So Michelle’s artistic take on the role of chance has a profound resonance that other artists may lack. Action painters, playing with chance and paint manipulation, may not see their own existence so lucidly reflected in their practice.
Michelle Lisa Herman, A.R.T. Applied Research & Technology installation (detail), 2008 - 2010
'For Michelle, a chance cellular event has determined the shape of her life and her art.'
In the mainstream discussion of art and culture, the idea of pushing or challenging boundaries has become a contemporary-art cliché.
For work to be exciting it must be innovative, edgy, liminal, or at the very least ‘subversive’ of some invisible oppressive barrier. And these terms of daring and adventure are most often applied to artists placed squarely and safely in the centre of the art market.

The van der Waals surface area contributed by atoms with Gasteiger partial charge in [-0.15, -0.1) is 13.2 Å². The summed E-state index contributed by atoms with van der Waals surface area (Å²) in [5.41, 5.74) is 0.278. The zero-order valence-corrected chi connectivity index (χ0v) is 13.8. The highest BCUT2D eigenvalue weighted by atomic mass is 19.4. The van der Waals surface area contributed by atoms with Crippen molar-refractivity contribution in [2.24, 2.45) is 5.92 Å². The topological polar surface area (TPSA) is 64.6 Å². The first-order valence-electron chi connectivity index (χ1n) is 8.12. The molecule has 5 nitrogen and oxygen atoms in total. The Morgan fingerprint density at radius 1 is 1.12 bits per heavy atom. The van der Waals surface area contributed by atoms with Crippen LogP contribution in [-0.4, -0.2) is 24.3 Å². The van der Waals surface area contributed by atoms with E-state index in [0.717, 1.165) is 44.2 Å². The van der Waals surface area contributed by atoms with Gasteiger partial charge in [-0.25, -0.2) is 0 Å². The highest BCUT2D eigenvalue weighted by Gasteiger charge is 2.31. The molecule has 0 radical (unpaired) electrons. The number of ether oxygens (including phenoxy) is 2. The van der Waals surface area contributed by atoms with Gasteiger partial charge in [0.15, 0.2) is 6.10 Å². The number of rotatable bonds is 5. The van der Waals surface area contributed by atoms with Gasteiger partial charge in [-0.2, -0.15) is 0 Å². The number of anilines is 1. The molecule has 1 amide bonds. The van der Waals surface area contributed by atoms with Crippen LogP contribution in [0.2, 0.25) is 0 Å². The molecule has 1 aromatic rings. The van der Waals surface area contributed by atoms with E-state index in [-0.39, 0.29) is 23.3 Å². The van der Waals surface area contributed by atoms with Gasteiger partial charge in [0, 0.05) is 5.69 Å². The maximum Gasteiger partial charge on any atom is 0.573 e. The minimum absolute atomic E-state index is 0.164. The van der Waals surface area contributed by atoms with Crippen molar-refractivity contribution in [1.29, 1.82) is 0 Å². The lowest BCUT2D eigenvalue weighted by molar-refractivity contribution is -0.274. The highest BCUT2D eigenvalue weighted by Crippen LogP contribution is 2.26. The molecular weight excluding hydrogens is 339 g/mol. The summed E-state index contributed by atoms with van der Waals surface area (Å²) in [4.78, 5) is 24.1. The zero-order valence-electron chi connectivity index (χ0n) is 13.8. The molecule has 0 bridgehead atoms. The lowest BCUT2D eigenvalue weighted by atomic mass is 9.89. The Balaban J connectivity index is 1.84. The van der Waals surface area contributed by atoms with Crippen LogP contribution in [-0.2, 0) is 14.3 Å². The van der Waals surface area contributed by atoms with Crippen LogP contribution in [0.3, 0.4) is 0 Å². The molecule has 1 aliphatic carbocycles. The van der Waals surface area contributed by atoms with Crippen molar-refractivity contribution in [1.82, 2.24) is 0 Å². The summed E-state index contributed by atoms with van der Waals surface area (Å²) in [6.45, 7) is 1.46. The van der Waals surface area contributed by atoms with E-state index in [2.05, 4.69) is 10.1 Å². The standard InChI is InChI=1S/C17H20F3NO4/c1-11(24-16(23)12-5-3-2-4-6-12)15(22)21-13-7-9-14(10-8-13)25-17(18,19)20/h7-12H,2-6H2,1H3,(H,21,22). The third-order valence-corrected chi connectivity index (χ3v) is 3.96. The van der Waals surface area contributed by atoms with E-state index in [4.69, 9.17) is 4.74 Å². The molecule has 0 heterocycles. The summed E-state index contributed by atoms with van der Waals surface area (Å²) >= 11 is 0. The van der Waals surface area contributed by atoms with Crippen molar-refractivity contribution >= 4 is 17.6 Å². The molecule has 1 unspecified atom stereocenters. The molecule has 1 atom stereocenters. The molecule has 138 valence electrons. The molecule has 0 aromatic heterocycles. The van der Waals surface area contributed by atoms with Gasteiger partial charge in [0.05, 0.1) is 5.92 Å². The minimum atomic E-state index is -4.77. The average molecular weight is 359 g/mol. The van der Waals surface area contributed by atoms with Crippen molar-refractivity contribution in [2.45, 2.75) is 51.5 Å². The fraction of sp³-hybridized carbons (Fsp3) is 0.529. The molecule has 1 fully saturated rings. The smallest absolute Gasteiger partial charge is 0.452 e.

For artists with disabilities, every day, hour or moment may involve tackling obstacles, pushing against physical and social boundaries, challenging clichéd notions about ‘normality’ and refusing to accept the position of outsider looking in.
For some of the artists in Revealing Culture a relationship with boundaries, restrictions, demarcations, externally-imposed limitations, and space has become the stuff of their work.
California based artist Sunaura Taylor’s oil painting feels like a study of spatial confinement and restriction. Her large and lavishly painted ‘Chicken Truck’ shows rows and columns of boxed in hens, seen from the back of a truck against pitch black space.
Each small unit is treated with close and individual attention, and yet all the elements add up to a bold image of mass-confinement.
This is her catalogue statement:
‘I do everything with my mouth – I cook, clean, kiss, sing, carry and paint through my teeth, jaw tongue, and lips…. and my mouth is very close to my eyes.’
Sunaura Taylor, Chicken Truck, 2007
Oil paint is a very pressure sensitive medium. Close to the surface ‘Chicken Truck’ has a rich, tactile quality; and yet it also succeeds in dominating the gallery wall and surrounding space.